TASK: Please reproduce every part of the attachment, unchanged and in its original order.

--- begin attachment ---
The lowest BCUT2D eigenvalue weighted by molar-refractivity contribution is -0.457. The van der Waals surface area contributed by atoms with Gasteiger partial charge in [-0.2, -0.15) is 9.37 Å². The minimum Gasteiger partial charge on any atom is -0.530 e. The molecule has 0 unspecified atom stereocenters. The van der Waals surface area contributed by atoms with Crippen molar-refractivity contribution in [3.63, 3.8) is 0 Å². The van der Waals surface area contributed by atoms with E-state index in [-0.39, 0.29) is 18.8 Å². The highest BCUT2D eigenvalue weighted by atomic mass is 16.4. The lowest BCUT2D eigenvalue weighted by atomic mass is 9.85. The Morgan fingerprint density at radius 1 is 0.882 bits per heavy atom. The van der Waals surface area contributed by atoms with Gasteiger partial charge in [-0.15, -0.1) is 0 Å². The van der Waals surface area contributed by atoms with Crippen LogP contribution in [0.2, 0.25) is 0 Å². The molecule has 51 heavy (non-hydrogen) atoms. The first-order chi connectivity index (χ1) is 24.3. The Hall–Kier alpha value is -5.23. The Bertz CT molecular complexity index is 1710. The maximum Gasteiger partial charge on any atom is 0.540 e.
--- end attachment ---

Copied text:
The lowest BCUT2D eigenvalue weighted by molar-refractivity contribution is -0.457. The van der Waals surface area contributed by atoms with Gasteiger partial charge in [-0.2, -0.15) is 9.37 Å². The minimum Gasteiger partial charge on any atom is -0.530 e. The molecule has 0 unspecified atom stereocenters. The van der Waals surface area contributed by atoms with Crippen molar-refractivity contribution in [3.63, 3.8) is 0 Å². The van der Waals surface area contributed by atoms with E-state index in [-0.39, 0.29) is 18.8 Å². The highest BCUT2D eigenvalue weighted by atomic mass is 16.4. The lowest BCUT2D eigenvalue weighted by atomic mass is 9.85. The Morgan fingerprint density at radius 1 is 0.882 bits per heavy atom. The van der Waals surface area contributed by atoms with Gasteiger partial charge in [-0.15, -0.1) is 0 Å². The van der Waals surface area contributed by atoms with Crippen LogP contribution in [0.2, 0.25) is 0 Å². The molecule has 51 heavy (non-hydrogen) atoms. The first-order chi connectivity index (χ1) is 24.3. The Hall–Kier alpha value is -5.23. The Bertz CT molecular complexity index is 1710. The maximum Gasteiger partial charge on any atom is 0.540 e.